Negligence in UK Law

Leading Cases
  • Anns v Merton London Borough Council
    • House of Lords
    • 12 Mayo 1977

    First one has to ask whether, as between the alleged wrongdoer and the person who has suffered damage there is a sufficient relationship of proximity or neighbourhood such that, in the reasonable contemplation of the former, carelessness on his part may be likely to cause damage to the latter—in which case a prima facie duty of care arises.

  • M'Alister or Donoghue (Pauper) v Stevenson
    • House of Lords
    • 26 Mayo 1932

    You must take reasonable care to avoid acts or omissions which you can reasonably foresee would be likely to injure your neighbour. The answer seems to be persons who are so closely and directly affected by my act that I ought reasonably to have them in contemplation as being so affected when I am directing my mind to the acts or omissions which are called in question.

    In the daily contacts of social and business life human beings are thrown into or place themselves in an infinite variety of relationships with their fellows and the law can refer only to the standards of the reasonable man in order to determine whether any particular relationship gives rise to a duty to take care as between those who stand in that relationship to each other. The criterion of judgment must adjust and adapt itself to the changing circumstances of life.

  • Dorset Yacht Company Ltd v Home Office
    • House of Lords
    • 06 Mayo 1970

    Donoghue v. Stevenson [1932] A.C. 562 may be regarded as a milestone, and the well-known passage in Lord Atkin's speech should I think be regarded as a statement of principle. It is not to be treated as if it were a statutory definition. But I think that the time has come when we can and should say that it ought to apply unless there is some justification or valid explanation for its exclusion.

  • Maynard v West Midlands Regional Health Authority
    • House of Lords
    • 05 Mayo 1983

    My Lords, even before considering the reasons given by the majority of the Court of Appeal for reversing the findings of negligence, I have to say that a judge's "preference" for one body of distinguished professional opinion to another also professionally distinguished is not sufficient to establish negligence in a practitioner whose actions have received the seal of approval of those whose opinions, truthfully expressed, honestly held.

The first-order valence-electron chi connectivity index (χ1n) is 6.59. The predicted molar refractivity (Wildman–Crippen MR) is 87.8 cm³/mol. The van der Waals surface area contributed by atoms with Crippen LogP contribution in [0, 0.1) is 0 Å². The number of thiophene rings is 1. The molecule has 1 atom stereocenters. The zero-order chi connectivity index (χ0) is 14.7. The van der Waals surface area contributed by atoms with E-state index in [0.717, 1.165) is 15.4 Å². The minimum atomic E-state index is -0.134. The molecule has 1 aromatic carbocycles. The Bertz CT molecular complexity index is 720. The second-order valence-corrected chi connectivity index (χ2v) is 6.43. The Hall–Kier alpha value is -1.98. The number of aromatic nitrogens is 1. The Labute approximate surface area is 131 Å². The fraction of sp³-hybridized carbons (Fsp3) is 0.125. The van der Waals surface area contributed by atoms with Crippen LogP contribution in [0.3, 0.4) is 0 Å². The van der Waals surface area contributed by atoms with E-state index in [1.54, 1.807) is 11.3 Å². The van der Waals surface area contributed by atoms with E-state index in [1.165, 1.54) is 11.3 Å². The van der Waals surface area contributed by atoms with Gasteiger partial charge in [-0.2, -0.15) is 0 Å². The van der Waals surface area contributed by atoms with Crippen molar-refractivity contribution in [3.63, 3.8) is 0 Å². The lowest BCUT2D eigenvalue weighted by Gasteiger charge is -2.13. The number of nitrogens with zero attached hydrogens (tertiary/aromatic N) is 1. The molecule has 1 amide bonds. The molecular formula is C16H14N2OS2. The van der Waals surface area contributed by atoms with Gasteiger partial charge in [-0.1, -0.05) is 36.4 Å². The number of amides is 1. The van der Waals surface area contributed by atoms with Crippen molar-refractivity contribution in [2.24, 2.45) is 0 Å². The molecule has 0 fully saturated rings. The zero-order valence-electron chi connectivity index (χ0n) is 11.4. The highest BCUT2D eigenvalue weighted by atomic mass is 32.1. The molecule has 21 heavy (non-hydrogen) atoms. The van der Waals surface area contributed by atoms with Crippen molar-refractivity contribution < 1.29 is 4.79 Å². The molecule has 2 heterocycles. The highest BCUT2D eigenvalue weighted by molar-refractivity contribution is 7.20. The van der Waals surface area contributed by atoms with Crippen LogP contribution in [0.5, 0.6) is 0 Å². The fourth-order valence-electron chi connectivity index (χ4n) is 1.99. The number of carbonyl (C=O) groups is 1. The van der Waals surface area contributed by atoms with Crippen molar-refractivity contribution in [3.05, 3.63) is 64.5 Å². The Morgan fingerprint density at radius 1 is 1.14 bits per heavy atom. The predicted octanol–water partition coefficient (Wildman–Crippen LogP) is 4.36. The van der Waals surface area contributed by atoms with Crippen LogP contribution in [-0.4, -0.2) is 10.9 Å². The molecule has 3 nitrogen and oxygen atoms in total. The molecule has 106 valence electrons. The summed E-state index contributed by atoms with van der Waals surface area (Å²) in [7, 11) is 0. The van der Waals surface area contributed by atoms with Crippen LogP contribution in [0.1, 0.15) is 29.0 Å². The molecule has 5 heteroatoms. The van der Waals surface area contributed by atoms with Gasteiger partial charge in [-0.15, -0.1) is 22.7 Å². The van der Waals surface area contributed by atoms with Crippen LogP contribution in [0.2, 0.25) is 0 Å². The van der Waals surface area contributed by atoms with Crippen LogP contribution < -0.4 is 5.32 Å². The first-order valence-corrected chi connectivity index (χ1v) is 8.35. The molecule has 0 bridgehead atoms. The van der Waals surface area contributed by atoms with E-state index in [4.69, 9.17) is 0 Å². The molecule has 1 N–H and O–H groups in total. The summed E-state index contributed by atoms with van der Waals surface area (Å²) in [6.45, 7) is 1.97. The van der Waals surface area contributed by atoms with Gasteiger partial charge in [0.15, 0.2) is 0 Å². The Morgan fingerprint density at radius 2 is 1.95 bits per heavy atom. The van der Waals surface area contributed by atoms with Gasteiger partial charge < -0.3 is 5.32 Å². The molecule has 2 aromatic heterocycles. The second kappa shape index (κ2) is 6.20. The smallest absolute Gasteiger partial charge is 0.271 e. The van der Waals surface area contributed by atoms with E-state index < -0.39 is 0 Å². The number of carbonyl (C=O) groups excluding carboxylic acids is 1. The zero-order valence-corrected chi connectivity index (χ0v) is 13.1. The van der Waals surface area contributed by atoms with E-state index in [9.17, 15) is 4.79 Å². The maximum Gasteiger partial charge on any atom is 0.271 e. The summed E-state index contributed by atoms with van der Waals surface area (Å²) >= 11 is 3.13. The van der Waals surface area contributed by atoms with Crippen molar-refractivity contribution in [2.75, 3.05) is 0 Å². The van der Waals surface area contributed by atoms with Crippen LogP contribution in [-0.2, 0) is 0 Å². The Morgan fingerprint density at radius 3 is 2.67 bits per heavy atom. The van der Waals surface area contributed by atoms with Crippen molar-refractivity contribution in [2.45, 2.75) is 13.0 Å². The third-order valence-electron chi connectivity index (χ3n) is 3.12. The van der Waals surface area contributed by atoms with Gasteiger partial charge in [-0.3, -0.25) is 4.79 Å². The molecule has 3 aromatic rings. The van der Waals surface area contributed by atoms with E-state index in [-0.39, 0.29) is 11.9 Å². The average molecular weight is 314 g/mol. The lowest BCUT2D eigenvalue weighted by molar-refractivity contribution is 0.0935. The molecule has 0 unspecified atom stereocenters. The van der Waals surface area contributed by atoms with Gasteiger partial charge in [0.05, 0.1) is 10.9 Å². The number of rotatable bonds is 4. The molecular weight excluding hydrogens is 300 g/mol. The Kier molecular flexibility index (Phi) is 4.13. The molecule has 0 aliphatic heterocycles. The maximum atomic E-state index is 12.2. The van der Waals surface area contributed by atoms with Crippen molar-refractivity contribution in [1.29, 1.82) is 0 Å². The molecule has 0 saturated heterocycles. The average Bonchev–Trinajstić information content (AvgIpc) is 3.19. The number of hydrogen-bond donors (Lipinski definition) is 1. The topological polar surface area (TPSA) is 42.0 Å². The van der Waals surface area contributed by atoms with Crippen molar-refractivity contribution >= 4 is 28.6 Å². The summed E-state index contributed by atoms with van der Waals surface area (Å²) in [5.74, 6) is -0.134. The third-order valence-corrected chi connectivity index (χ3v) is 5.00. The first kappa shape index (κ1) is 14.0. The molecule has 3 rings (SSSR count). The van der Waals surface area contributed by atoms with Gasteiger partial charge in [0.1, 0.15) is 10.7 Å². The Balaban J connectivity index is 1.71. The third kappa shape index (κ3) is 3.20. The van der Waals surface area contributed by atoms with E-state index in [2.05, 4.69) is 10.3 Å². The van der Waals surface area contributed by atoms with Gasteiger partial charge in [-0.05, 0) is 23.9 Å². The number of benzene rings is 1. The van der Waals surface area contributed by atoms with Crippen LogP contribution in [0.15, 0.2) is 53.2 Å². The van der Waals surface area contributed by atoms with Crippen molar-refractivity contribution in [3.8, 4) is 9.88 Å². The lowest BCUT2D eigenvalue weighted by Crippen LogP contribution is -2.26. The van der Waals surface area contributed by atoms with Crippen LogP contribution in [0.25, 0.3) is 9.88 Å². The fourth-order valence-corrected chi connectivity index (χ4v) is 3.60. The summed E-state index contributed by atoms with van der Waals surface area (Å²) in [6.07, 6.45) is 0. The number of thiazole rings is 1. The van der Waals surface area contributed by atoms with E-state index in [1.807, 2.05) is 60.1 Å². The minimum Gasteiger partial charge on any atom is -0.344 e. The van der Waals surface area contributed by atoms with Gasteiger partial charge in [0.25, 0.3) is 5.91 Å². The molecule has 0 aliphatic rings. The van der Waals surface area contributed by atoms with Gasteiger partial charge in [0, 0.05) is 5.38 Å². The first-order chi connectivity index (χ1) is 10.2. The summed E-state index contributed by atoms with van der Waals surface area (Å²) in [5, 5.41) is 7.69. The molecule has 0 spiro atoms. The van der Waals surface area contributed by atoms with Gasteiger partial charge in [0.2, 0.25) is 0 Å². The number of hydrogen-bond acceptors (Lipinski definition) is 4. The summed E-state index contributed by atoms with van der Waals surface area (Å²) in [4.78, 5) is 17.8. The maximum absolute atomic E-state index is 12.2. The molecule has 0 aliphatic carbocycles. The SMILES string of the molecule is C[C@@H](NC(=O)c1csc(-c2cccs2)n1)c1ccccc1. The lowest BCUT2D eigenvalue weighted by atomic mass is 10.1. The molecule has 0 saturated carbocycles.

• Hill v Chief Constable of West Yorkshire
    • House of Lords
    • 28 Abril 1988

    In some instances the imposition of liability may lead to the exercise of a function being carried on in a detrimentally defensive frame of mind. A great deal of police time, trouble and expense might be expected to have to be put into the preparation of the defence to the action and the attendance of witnesses at the trial. The result would be a significant diversion of police manpower and attention from their most important function, that of the suppression of crime.

  • Caparo Industries Plc v Dickman
    • House of Lords
    • 08 Febrero 1990

    What emerges is that, in addition to the foreseeability of damage, necessary ingredients in any situation giving rise to a duty of care are that there should exist between the party owing the duty and the party to whom it is owed a relationship characterised by the law as one of "proximity" or "neighbourhood" and that the situation should be one in which the court considers it fair, just and reasonable that the law should impose a duty of a given scope upon the one party for the benefit of the other.

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Books & Journal Articles
  • Negligence
    • Construction Law. Volume II - Third Edition
    • Julian Bailey
    • 855-957
  • ADVOCATES' IMMUNITY FROM NEGLIGENCE ACTION
    • No. 1-2, February 1992
    • Journal of Financial Regulation and Compliance
    • 193-199
    After considering the circumstances in which advocates' immunity from liability in negligence exist, the paper looks at the reasons for the continued existence of the rule and, in particular, the g...
  • Negligence, Public Bodies, and Ruthlessness
    • No. 72-6, November 2009
    • The Modern Law Review
    The Law Commission has concluded in a recent consultation paper (‘Administrative Redress’) that claimants are able to sue public bodies successfully in negligence in an unacceptably wide range of c...
  • Gross Negligence Manslaughter by Omission
    • No. 82-2, April 2018
    • Journal of Criminal Law, The
    • 0000
    There has been much academic debate concerning criminal liability for omissions and the extent to which such liability should be extended. The focus here concerns a recent, unreported, conviction f...
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Law Firm Commentaries
  • Gross negligence
    • JD Supra United Kingdom
    It is rare for an employer to rely on an employee's negligence as a sufficient reason to dismiss. This is particularly the case where there has been a one-off error. Also, it is likely that a more ...
  • Employer Negligence
    • Mondaq United Kingdom
  • Can Gross Negligence Constitute Gross Misconduct?
    • JD Supra United Kingdom
    The Court of Appeal (CA) in Adesokan v Sainsbury's Supermarkets Ltd [2017] EWCA Civ 22 considered whether an employee’s failure to act constituted gross misconduct. Mr Adesokan, a long-serving...
  • Corporate Trustees: how gross must negligence be?
    • JD Supra United Kingdom
    Surprisingly, the distinction between negligence and gross negligence in English contract and trust law is unclear. On one view, reflected in the older cases, there is little or no difference at all.
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Forms
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